This exemption requires recordkeeping, including disclosure of records on request to the Department and other interested persons. The Department believes that this information collection protects the interests of participants and beneficiaries in plans by enabling interested persons, including the Department, to verify that the conditions of the exemptions have been met.

Agency: Employee Benefits Security Administration.

Type of Review: Extension of currently approved collection.

Title: Foreign Exchange Transactions; Prohibited Transaction Class Exemption 94-20.

OMB Number: 1210-0085.

Frequency: On occasion.

Type of Response: Recordkeeping and Third party disclosure.

Affected Public: Business or other for-profit and Not-for-profit institutions.

Number of Respondents: 239.

Number of Annual Responses: 1,195.

Estimated Annual Time Per Respondent: 10 minutes.

Total Burden Hours: 200.

Total Annualized capital/startup costs: $0.

Total Annual Costs (operating/maintaining systems or purchasing services): $0.

Description: Section 408(a) of the Employee Retirement Income Security Act of 1974 (ERISA) gives the Secretary of Labor the authority to “grant a conditional or unconditional exemption of any fiduciary or transaction, or class of fiduciaries or transactions, from all or part of the restrictions imposed by sections 406 and 407(a).” In order to grant an exemption under section 408, the Department must determine that the exemption is: (1) Administratively feasible; (2) in the interests of the plan and its participants and beneficiaries; and, (3) protective of the rights of the participants and beneficiaries of such plan.

Reorganization Plan No. 4 of 1978 (43 FR 47713, October 17, 1978, effective on December 31, 1978) transferred the authority of the Secretary of the Treasury to issue exemptions under section 4975 of the Code, with certain enumerated exceptions, to the Secretary of Labor. As a result, the Secretary of Labor now possesses authority under section 4975(c)(2) of the Code as well as under 408(a) of ERISA to issue individual and class exemptions from the prohibited transaction rules of ERISA and the Code.

Section 406 of ERISA prohibits certain types of transactions between plans and related parties (called parties in interest), such as plan fiduciaries, sponsoring employers, unions, service providers and affiliates. In particular, under section 406, a fiduciary of a plan may not cause the plan to engage in a transaction involving plan assets (e.g., a sale, purchase, lease, loan, transfer, or furnishing of goods or services) with a party in interest or use the plan's assets for the benefit of a party in interest.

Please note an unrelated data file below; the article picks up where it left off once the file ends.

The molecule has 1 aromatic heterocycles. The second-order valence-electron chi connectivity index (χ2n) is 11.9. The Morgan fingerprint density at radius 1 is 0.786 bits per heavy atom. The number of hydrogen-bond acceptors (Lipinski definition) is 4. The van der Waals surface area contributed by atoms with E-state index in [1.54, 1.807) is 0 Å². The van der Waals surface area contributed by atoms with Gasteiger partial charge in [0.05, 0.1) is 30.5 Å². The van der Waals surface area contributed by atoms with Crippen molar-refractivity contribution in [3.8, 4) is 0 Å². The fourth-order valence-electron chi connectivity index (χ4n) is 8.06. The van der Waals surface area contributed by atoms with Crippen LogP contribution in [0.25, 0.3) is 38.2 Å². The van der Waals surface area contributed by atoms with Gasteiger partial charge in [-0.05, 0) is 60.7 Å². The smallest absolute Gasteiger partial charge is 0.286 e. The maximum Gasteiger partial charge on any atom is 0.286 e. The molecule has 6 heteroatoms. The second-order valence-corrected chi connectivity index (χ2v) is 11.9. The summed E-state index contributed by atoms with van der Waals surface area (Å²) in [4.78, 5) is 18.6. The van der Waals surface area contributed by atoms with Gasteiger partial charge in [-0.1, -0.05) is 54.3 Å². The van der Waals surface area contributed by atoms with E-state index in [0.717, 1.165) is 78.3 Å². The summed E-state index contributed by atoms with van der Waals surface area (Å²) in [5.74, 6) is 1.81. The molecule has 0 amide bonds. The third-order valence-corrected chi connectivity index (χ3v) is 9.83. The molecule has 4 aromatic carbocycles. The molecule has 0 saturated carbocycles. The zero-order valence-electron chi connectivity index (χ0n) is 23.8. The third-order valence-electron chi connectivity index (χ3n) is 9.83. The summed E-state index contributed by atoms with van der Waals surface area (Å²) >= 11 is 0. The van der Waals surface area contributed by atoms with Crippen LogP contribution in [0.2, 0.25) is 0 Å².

In 1994, in response to an application from the American Bankers Association, the Department adopted a prohibited transaction class exemption (PTE 94-20) permitting banks, broker-dealers, and their affiliates (hereinafter, respondent) that are parties in interest to a plan to engage in foreign currency transactions with the plan, provided the transaction is directed by a plan fiduciary independent of the respondent and that certain other conditions are satisfied. To protect the interests of participants and beneficiaries of the employee benefit plan, the exemption requires, among other things, that a respondent wishing to rely on the exemption (1) maintain written policies and procedures applicable to trading in foreign currencies with an employee benefit plan; (2) provide a written confirmation of each foreign currency transaction to the independent plan fiduciary directing the transaction; and (3) maintain records of the transactions for a period of six years and make them available upon request to specified interested persons, including plan fiduciaries, participants and beneficiaries, and the Department. This information collection request relates to the foregoing requirements.

The information collection requirements include recordkeeping, third party disclosure, and disclosure to the Department. These requirements enable the Department and other interested persons to monitor compliance with the conditions of the exemption. These conditions are necessary, as required under section 408(a) of ERISA, to ensure that respondents rely on the exemption only Start Printed Page 38666in the circumstances protective of plan participants and beneficiaries.

Start Signature

Ira L. Mills,

Departmental Clearance Officer.

End Signature End Preamble

[FR Doc. E6-10635 Filed 7-6-06; 8:45 am]

BILLING CODE 4510-29-P